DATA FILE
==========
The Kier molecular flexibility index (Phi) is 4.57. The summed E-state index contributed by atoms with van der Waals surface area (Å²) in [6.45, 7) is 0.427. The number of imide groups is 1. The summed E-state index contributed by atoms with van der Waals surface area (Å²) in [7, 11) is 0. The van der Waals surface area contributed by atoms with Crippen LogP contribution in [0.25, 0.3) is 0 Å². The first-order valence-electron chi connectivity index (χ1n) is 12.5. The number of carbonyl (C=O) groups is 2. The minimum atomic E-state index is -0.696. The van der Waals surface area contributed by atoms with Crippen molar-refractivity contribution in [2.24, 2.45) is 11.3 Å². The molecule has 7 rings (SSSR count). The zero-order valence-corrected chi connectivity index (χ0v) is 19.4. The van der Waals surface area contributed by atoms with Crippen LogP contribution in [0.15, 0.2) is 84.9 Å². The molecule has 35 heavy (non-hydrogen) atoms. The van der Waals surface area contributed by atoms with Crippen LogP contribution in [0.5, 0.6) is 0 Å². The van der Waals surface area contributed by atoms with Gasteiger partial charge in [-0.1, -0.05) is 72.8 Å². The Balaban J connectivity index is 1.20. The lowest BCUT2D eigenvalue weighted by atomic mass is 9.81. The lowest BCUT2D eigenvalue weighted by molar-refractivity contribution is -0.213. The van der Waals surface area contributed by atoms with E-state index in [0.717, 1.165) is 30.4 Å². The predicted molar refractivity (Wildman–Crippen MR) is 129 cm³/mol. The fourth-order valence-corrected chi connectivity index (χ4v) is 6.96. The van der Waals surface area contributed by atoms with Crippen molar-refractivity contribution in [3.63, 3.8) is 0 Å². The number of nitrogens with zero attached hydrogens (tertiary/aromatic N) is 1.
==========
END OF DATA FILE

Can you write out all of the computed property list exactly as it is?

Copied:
The Kier molecular flexibility index (Phi) is 4.57. The summed E-state index contributed by atoms with van der Waals surface area (Å²) in [6.45, 7) is 0.427. The number of imide groups is 1. The summed E-state index contributed by atoms with van der Waals surface area (Å²) in [7, 11) is 0. The van der Waals surface area contributed by atoms with Crippen LogP contribution in [0.25, 0.3) is 0 Å². The first-order valence-electron chi connectivity index (χ1n) is 12.5. The number of carbonyl (C=O) groups is 2. The minimum atomic E-state index is -0.696. The van der Waals surface area contributed by atoms with Crippen molar-refractivity contribution in [2.24, 2.45) is 11.3 Å². The molecule has 7 rings (SSSR count). The zero-order valence-corrected chi connectivity index (χ0v) is 19.4. The van der Waals surface area contributed by atoms with Crippen LogP contribution in [0.15, 0.2) is 84.9 Å². The molecule has 35 heavy (non-hydrogen) atoms. The van der Waals surface area contributed by atoms with Crippen LogP contribution in [0.5, 0.6) is 0 Å². The van der Waals surface area contributed by atoms with Gasteiger partial charge in [-0.1, -0.05) is 72.8 Å². The Balaban J connectivity index is 1.20. The lowest BCUT2D eigenvalue weighted by atomic mass is 9.81. The lowest BCUT2D eigenvalue weighted by molar-refractivity contribution is -0.213. The van der Waals surface area contributed by atoms with E-state index in [0.717, 1.165) is 30.4 Å². The predicted molar refractivity (Wildman–Crippen MR) is 129 cm³/mol. The fourth-order valence-corrected chi connectivity index (χ4v) is 6.96. The van der Waals surface area contributed by atoms with Crippen molar-refractivity contribution in [3.63, 3.8) is 0 Å². The number of nitrogens with zero attached hydrogens (tertiary/aromatic N) is 1.